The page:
He currently holds a visiting chair at the Institute of Global Studies, Maison des Sciences de I'Homme in Paris. He is also Director of Research at the Department of Sociology, University of Cambridge, and Fellow of St. John's College, Cambridge. He was a Distinguished Visiting Professor of Technology and Society at the Massachusetts Institute of Technology from 2004 to 2009; Distinguished Visiting Professor of Technology and Society at Santa Clara University from 2006 to 2010; Distinguished Visiting Professor of Internet Studies at Oxford University from 2006 to 2010; and the Kluge Chair in Technology and Society at the U.S. Library of Congress. He has also been a visiting professor at the Universities of Montreal, Catolica de Chile, FLACSO-Chile, Campinas-Sao Paulo, Brasilia, Metropolitana de Mexico, UNAM-Mexico, Central de Venezuela, Geneva, Copenhagen, Amsterdam, Wisconsin-Madison, Boston, Southern California, Hong Kong, Singapore, Hitotsubashi (Tokyo) and Cambridge. He has lectured in over 300 academic institutions in 46 countries.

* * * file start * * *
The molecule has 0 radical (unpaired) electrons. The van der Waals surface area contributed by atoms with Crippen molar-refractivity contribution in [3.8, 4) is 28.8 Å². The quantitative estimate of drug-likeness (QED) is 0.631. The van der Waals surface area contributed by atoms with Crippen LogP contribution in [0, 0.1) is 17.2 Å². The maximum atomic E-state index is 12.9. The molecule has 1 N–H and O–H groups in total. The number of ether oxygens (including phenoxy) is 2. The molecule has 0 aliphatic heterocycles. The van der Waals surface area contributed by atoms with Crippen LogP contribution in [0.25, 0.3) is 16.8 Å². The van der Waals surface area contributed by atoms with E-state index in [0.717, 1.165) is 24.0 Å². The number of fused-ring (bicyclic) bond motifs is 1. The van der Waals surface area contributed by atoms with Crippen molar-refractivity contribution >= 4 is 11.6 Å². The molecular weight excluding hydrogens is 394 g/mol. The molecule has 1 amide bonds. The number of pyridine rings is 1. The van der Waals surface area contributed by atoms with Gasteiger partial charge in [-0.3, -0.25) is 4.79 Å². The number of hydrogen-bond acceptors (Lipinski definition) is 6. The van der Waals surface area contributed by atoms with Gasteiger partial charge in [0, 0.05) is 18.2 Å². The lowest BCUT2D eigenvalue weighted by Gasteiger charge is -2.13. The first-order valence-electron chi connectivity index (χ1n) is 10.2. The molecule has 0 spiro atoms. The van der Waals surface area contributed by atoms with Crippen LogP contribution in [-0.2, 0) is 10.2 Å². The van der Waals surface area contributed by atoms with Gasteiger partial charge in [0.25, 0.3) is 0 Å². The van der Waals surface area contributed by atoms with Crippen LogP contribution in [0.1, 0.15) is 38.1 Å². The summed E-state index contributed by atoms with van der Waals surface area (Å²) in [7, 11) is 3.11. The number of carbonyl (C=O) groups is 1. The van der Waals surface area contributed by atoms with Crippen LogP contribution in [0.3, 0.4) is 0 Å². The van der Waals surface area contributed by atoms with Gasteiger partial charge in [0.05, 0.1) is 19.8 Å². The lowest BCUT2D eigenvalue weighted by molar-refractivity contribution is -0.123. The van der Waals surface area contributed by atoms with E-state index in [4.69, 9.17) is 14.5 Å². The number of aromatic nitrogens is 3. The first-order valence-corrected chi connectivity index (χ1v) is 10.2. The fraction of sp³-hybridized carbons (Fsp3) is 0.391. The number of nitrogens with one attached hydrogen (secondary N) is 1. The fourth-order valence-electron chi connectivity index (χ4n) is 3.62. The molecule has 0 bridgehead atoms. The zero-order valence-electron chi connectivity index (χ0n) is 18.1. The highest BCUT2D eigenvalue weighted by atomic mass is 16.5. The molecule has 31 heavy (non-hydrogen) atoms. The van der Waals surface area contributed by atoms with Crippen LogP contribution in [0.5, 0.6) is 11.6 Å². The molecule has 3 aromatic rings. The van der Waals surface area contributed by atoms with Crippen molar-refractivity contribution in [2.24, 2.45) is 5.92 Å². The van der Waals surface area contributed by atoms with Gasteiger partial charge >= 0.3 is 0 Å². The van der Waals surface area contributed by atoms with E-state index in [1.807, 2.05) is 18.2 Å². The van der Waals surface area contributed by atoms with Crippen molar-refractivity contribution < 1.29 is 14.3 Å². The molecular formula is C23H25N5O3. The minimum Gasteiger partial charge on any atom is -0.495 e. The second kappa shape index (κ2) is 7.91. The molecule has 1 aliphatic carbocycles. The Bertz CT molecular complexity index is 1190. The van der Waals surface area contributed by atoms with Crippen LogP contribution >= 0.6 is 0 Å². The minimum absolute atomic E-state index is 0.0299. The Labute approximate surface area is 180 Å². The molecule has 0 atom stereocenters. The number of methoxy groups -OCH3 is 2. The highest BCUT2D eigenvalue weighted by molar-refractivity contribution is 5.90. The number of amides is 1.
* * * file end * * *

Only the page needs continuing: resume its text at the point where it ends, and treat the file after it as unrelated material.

He is the author of 26 academic books and editor or co-author of 22 additional books, as well as over 100 articles in academic journals. His trilogy "The Information Age: Economy, Society, and Culture" was published by Blackwell in 1996-98 in its first edition and in 2000-2003 in its second edition. It has been reprinted in English 22 times, and translated into Spanish (Spain and Mexico), French, Portuguese (Brazil and Portugal), Chinese (in complex characters in Taipei, in simplified characters in Beijing), Russian, Swedish, German, Italian, Korean, Parsi, Croatian, Bulgarian, Macedonian, Danish, Lithuanian, Turkish, Polish, and Catalan, and is in the process of translation in Japanese, and Arabic. Professor Castells' books include "The Internet Galaxy" (Oxford University Press, 2001), which has now been translated in 17 languages; "The Information Society and the Welfare State: The Finnish Model" (Oxford University Press, 2002, with Pekka Himanen), translated in 10 languages; "Globalizacion, Desarrollo y Democracia: Chile en el Contexto Mundial" (Santiago: Fondo de Cultura Economica, 2005); “Mobile Communication and Society” (Cambridge: The M.I.T Press, 2006) (co-authored), translated in 7 languages; “Communication Power” (Oxford: Oxford University Press, 2009), translated into Italian, Spanish, Catalan, Portuguese, Chinese, French, Polish, Russian and Arabic; "Aftermath: The Cultures of the Economic Crisis" (Oxford University Press, 2012) (co-author and co-editor); and his latest book, "Networks of Outrage and Hope: Social Movements in the Internet Age" (Cambridge: Polity Press, 2012), currently translated into Spanish, Italian, Catalan, and Portuguese, with more translations yet to come.